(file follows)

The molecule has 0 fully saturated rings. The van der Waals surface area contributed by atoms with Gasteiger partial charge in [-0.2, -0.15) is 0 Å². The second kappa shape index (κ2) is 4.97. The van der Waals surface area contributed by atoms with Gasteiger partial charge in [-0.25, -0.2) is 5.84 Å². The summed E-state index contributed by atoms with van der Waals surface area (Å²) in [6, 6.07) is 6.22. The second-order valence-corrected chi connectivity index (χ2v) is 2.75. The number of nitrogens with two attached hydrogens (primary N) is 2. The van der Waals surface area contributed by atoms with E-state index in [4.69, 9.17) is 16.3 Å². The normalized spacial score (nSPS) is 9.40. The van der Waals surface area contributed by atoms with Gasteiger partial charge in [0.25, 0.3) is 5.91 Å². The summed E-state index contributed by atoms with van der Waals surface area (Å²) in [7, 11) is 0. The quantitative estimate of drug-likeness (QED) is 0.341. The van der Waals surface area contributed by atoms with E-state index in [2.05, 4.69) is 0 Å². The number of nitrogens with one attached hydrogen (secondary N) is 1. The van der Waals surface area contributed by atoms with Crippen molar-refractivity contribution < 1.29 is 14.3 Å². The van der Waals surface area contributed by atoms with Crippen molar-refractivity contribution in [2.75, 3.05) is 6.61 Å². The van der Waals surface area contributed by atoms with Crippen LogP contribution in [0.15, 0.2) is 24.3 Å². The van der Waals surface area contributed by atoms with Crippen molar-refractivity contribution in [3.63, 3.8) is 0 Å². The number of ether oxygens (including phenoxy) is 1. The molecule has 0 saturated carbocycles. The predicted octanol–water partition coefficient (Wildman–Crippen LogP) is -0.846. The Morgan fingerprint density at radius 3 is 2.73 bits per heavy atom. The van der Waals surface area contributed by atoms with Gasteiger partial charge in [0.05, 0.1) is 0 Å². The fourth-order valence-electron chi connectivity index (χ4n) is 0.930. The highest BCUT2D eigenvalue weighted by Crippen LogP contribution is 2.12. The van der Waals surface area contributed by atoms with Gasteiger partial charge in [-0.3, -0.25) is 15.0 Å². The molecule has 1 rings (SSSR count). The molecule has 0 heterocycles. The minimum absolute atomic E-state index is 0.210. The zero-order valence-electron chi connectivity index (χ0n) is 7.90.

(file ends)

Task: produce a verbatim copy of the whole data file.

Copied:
The molecule has 0 fully saturated rings. The van der Waals surface area contributed by atoms with Gasteiger partial charge in [-0.2, -0.15) is 0 Å². The second kappa shape index (κ2) is 4.97. The van der Waals surface area contributed by atoms with Gasteiger partial charge in [-0.25, -0.2) is 5.84 Å². The summed E-state index contributed by atoms with van der Waals surface area (Å²) in [6, 6.07) is 6.22. The second-order valence-corrected chi connectivity index (χ2v) is 2.75. The number of nitrogens with two attached hydrogens (primary N) is 2. The van der Waals surface area contributed by atoms with E-state index in [4.69, 9.17) is 16.3 Å². The normalized spacial score (nSPS) is 9.40. The van der Waals surface area contributed by atoms with Gasteiger partial charge in [0.25, 0.3) is 5.91 Å². The summed E-state index contributed by atoms with van der Waals surface area (Å²) in [7, 11) is 0. The quantitative estimate of drug-likeness (QED) is 0.341. The van der Waals surface area contributed by atoms with E-state index in [2.05, 4.69) is 0 Å². The number of nitrogens with one attached hydrogen (secondary N) is 1. The van der Waals surface area contributed by atoms with Crippen molar-refractivity contribution < 1.29 is 14.3 Å². The van der Waals surface area contributed by atoms with Crippen molar-refractivity contribution in [2.75, 3.05) is 6.61 Å². The van der Waals surface area contributed by atoms with Crippen LogP contribution in [0.15, 0.2) is 24.3 Å². The van der Waals surface area contributed by atoms with Crippen molar-refractivity contribution in [3.63, 3.8) is 0 Å². The number of ether oxygens (including phenoxy) is 1. The molecule has 0 saturated carbocycles. The predicted octanol–water partition coefficient (Wildman–Crippen LogP) is -0.846. The Morgan fingerprint density at radius 3 is 2.73 bits per heavy atom. The van der Waals surface area contributed by atoms with Gasteiger partial charge in [0.05, 0.1) is 0 Å². The fourth-order valence-electron chi connectivity index (χ4n) is 0.930. The highest BCUT2D eigenvalue weighted by Crippen LogP contribution is 2.12. The van der Waals surface area contributed by atoms with Gasteiger partial charge in [-0.3, -0.25) is 15.0 Å². The molecule has 1 rings (SSSR count). The molecule has 0 heterocycles. The minimum absolute atomic E-state index is 0.210. The zero-order valence-electron chi connectivity index (χ0n) is 7.90.